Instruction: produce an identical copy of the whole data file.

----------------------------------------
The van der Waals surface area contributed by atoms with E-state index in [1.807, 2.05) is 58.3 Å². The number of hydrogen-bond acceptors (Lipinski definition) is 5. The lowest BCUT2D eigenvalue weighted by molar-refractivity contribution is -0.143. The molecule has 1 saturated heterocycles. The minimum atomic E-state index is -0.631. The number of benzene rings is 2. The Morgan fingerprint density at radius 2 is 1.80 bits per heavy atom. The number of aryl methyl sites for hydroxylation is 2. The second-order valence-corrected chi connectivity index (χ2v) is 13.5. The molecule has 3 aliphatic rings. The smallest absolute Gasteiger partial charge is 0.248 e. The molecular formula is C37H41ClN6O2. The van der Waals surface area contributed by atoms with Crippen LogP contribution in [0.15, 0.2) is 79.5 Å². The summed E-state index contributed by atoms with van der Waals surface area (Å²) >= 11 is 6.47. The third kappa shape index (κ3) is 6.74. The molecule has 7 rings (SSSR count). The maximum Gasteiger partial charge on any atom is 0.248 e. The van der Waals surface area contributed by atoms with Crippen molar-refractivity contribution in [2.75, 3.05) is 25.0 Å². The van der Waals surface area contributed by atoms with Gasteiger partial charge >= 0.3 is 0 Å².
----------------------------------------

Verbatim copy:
The van der Waals surface area contributed by atoms with E-state index in [1.807, 2.05) is 58.3 Å². The number of hydrogen-bond acceptors (Lipinski definition) is 5. The lowest BCUT2D eigenvalue weighted by molar-refractivity contribution is -0.143. The molecule has 1 saturated heterocycles. The minimum atomic E-state index is -0.631. The number of benzene rings is 2. The Morgan fingerprint density at radius 2 is 1.80 bits per heavy atom. The number of aryl methyl sites for hydroxylation is 2. The second-order valence-corrected chi connectivity index (χ2v) is 13.5. The molecule has 3 aliphatic rings. The smallest absolute Gasteiger partial charge is 0.248 e. The molecular formula is C37H41ClN6O2. The van der Waals surface area contributed by atoms with Crippen LogP contribution in [0.15, 0.2) is 79.5 Å². The summed E-state index contributed by atoms with van der Waals surface area (Å²) >= 11 is 6.47. The third kappa shape index (κ3) is 6.74. The molecule has 7 rings (SSSR count). The maximum Gasteiger partial charge on any atom is 0.248 e. The van der Waals surface area contributed by atoms with Crippen molar-refractivity contribution in [2.75, 3.05) is 25.0 Å². The van der Waals surface area contributed by atoms with Gasteiger partial charge >= 0.3 is 0 Å².